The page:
WWJD? What would Jackie do?
Can we spend a few moments on this special day — the 60th anniversary of the most important event in the history of American sport — thinking about that?
Can we look back on all the commotion of the past couple of weeks and ask ourselves: What would Jackie Robinson do?
Can we try to imagine what this wonderful athlete, this courageous pioneer, this great man would've done if confronted with the issues that generated so many headlines on the way to today's celebration?
Certainly, it's something worth pondering. And, maybe, we'll be better for it — because Robinson, who broke the color barrier in major league baseball on this date six decades ago at Brooklyn's Ebbets Field, was so much more than a historic sports figure.
He was, arguably, the most compelling role model the sports world has given us. He was a man of strong character and tough discipline and tremendous class, filled with grace, dignity and poise. He was the type of principled person all of us should strive to be.
That he also was the greatest all-around athlete this country has produced merely provided him with a stage.
It was his mental and emotional makeup, as much as his physical talents, that made him the perfect choice for a mission that forever changed the fabric of America.
Because failure wasn't an option.
If he didn't make it — if he couldn't take it — the entry of black players into big-league baseball might've stalled. And there was no way Robinson, a tenacious competitor and a fiercely proud man, would allow that to happen.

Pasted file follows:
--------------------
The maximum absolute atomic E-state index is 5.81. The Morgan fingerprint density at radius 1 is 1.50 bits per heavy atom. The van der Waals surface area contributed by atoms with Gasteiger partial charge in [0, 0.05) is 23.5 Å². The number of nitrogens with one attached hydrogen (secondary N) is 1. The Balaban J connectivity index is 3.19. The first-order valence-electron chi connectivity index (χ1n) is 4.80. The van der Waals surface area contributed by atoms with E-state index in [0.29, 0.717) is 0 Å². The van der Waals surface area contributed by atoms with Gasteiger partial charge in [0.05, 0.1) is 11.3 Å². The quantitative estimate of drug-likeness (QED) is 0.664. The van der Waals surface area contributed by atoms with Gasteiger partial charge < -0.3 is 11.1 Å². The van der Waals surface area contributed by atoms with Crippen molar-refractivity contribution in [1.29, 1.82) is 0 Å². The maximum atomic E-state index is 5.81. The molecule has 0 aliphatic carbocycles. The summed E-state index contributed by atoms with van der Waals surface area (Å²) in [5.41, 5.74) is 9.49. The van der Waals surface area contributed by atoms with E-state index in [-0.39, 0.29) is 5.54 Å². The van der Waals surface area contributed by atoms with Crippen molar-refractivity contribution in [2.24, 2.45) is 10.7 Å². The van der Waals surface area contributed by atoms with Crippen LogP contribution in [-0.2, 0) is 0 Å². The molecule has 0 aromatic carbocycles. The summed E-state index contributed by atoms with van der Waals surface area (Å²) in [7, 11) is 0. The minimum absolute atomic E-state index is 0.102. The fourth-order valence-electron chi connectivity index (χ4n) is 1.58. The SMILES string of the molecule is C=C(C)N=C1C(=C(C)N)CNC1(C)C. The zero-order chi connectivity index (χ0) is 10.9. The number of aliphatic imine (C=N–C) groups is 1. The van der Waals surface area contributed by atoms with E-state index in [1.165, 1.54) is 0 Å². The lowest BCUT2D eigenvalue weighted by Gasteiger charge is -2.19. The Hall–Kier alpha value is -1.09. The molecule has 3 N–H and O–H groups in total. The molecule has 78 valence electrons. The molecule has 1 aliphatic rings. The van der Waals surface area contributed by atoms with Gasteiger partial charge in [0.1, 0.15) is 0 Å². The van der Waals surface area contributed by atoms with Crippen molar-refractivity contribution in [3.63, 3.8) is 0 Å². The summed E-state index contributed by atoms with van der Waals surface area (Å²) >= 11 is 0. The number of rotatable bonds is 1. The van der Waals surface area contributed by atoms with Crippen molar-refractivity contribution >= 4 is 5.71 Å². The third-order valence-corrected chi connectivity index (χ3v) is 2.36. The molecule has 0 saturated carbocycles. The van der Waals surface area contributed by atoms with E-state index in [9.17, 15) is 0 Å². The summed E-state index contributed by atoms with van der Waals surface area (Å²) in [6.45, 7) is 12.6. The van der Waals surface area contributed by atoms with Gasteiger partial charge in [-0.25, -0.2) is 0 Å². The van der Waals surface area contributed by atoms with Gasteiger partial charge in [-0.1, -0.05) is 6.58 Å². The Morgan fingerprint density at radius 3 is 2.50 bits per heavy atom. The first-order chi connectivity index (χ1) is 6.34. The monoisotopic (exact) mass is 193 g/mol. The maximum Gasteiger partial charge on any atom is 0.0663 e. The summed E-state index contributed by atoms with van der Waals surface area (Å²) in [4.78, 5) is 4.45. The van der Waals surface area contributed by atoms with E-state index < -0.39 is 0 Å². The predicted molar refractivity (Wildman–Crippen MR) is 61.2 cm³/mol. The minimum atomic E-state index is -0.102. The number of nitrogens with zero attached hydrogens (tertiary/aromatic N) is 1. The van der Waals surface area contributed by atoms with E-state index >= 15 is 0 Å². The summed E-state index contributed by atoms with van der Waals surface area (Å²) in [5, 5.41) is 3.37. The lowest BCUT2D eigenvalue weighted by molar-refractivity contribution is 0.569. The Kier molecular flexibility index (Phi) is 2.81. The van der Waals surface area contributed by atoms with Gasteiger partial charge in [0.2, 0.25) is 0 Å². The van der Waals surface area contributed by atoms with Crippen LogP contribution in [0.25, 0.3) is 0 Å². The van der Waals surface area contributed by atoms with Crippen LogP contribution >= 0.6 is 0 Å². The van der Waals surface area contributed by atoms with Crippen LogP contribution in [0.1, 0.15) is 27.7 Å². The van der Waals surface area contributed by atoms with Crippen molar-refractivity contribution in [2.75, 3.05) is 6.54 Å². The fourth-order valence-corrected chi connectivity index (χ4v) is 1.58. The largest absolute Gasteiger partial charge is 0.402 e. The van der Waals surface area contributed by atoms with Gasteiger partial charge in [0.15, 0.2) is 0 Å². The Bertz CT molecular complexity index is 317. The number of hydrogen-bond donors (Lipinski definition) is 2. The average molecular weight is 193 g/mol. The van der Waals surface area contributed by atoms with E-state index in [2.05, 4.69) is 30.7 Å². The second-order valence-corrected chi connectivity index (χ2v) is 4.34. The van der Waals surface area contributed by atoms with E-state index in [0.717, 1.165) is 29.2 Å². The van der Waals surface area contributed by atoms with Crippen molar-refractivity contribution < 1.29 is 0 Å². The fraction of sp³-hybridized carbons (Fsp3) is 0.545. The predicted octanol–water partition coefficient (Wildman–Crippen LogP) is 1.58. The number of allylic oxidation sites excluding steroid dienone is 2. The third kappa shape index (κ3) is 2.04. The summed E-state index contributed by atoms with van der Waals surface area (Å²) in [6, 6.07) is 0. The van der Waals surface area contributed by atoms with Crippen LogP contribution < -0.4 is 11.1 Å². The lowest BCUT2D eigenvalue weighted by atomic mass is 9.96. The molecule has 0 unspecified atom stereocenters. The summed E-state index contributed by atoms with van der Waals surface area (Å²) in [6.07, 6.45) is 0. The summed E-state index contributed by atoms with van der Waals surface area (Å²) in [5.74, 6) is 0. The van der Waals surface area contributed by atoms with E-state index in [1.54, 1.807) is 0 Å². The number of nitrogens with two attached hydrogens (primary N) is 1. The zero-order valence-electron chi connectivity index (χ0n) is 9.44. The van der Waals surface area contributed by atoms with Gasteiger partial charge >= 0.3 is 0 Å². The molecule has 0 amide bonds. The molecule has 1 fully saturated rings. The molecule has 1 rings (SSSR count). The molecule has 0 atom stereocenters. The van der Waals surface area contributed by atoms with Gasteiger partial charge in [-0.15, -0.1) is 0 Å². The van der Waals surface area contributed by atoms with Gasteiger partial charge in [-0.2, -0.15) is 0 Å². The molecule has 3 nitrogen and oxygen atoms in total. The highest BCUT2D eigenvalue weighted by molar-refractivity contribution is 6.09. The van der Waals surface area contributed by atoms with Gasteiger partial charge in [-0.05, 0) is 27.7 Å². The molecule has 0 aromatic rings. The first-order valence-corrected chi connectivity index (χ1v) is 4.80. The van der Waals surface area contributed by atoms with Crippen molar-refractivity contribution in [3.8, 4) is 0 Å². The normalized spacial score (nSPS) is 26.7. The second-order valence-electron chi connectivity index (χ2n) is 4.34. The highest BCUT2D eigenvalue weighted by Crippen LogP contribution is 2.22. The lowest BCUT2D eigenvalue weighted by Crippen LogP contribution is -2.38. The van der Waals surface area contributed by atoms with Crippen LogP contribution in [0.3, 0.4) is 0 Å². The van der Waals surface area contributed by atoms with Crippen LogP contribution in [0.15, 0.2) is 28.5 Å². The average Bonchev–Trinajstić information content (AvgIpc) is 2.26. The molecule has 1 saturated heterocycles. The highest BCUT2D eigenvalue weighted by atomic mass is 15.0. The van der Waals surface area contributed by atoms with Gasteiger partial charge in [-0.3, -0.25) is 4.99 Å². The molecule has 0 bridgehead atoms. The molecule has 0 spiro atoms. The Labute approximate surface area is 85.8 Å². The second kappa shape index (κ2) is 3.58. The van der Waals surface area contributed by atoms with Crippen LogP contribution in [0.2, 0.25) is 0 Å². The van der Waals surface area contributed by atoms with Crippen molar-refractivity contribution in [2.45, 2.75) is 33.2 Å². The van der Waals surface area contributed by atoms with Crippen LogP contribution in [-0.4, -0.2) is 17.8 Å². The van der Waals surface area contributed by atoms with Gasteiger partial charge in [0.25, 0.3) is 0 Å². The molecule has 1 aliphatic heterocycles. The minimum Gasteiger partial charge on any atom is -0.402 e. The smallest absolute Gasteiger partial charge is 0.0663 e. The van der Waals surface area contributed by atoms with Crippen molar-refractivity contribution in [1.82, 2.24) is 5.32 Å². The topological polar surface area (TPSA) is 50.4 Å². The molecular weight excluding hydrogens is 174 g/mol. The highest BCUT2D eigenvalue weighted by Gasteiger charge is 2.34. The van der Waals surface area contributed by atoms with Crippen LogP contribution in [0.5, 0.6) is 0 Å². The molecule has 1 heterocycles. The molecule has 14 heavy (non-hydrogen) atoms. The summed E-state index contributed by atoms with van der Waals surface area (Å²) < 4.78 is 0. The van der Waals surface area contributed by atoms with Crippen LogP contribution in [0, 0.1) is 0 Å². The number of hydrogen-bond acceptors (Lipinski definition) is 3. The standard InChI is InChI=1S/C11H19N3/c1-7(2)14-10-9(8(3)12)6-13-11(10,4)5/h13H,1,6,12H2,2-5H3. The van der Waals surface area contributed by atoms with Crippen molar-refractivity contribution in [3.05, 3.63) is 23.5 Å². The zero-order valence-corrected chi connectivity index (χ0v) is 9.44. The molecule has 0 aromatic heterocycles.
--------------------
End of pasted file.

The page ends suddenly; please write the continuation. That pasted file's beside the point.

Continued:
Instead, he became the 1947 National League Rookie of the Year, then the 1949 NL MVP, then, in 1962, a member of the Baseball Hall of Fame. And along the way, he blazed a trail that went beyond the ballpark, beyond the sports arena, beyond anything that seemed possible at the time.
Certainly, no athlete has made a greater societal impact.
Not Babe Ruth. Not Jesse Owens. Not even Muhammad Ali.
With all due respect for Martin Luther King Jr., who gave his life to the cause, Robinson laid the foundation for what became the civil rights movement in America by staking his claim to racial equality in our national pastime.
In fact, Robinson's culture-changing debut arrived one year before President Truman desegregated the U.S. military; seven years before the Supreme Court ruled that segregation in public schools was unconstitutional; and eight years before Rosa Parks refused to go to the back of the bus.
Through his perseverance and determination — pitchers threw at him, base runners spiked him and hostile crowds verbally abused him — Robinson eventually won acceptance, respect, even admiration from fans and fellow players.
An Army lieutenant during World War II, he showed everyone how to combat racism. And, ultimately, he paved the way for King's momentous march through our nation's conscience.
So as we commemorate Robinson's place in history today — which, disgracefully, isn't a national holiday — we ought to use this occasion to examine the news-making stories of the past couple of weeks and ask: What would Jackie do?
ATLANTA (AP) - Matt Harvey pitched six hitless innings, John Buck homered and the New York Mets held off another Atlanta comeback, beating the Braves 4-3 Tuesday in the first game of a doubleheader.
A look at Jackie
Images from the life of the major leagues' first black baseball player and civil rights activist.
Taking a look at some of the greatest catchers off all time.